Christina Rossetti, Sing-Song

Joshua Fagan (University of St Andrews)
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Immediately popular upon its original release in 1872, the nursery-rhyme collection

Sing-Song

demonstrates Christina Rossetti to be one of the quintessential children’s poets of the Victorian age, along with Edward Lear and Robert Louis Stevenson. In a June 1878 letter, she writes happily of the impression the book made on her niece Olive: “I quite admire our clever little Olive, and am really glad she should be imbued with

Sing-Songs

” (

Family Letters

74). Rossetti deeply cared for the rhymes, and in a July 1881 letter to her brother Dante Gabriel, she opines that

Sing-Song

is a volume “containing some of my best songs” (94).

Compared to Rossetti’s other work, such as the unsettling “Goblin Market,” the elegantly pleasing rhymes of Sing-Song appear rather straightforward in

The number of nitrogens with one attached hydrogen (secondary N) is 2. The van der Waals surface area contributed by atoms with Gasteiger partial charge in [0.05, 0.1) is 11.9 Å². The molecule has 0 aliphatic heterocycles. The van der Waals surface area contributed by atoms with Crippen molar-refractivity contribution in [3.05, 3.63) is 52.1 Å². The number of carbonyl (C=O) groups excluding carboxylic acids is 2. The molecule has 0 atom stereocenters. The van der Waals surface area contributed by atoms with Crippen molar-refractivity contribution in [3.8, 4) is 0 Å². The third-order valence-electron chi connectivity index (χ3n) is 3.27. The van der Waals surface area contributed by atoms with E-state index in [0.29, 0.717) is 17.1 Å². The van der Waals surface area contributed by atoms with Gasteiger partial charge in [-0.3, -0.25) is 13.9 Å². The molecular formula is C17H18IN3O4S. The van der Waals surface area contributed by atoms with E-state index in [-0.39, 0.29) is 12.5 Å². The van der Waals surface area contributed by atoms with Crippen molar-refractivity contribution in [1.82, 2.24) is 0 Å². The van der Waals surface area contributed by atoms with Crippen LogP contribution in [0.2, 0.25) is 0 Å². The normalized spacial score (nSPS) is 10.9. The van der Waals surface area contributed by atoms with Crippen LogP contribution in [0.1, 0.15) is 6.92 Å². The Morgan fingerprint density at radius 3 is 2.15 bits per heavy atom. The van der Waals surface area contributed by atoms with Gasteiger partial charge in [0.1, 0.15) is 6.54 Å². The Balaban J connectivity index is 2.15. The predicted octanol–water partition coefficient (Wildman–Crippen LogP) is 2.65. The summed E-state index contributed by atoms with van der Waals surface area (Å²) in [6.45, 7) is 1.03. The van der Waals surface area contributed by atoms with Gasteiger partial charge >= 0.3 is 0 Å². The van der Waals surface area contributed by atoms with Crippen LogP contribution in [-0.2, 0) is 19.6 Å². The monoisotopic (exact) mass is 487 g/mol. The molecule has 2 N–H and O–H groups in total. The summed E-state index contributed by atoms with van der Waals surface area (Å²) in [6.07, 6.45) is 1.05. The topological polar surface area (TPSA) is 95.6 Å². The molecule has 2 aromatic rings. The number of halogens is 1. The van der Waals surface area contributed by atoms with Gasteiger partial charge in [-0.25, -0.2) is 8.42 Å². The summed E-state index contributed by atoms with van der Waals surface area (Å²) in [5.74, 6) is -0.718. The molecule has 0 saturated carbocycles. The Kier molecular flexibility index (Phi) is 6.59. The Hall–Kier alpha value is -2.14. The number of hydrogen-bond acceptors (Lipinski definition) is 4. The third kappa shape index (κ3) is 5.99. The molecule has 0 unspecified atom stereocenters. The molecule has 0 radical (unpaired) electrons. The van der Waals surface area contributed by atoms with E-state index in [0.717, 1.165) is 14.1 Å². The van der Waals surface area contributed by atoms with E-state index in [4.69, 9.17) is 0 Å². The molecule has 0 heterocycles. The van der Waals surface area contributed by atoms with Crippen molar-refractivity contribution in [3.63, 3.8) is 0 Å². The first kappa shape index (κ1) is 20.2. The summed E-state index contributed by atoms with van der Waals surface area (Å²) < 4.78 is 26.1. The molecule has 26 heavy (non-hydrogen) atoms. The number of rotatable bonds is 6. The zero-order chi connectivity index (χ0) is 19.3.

1630 words

Citation: Fagan, Joshua. "Sing-Song". The Literary Encyclopedia. First published 23 February 2024 [https://www.litencyc.com/php/sworks.php?rec=true&UID=16038, accessed 26 February 2024.]

16038 Sing-Song 3 Historical context notes are intended to give basic and preliminary information on a topic. In some cases they will be expanded into longer entries as the Literary Encyclopedia evolves.

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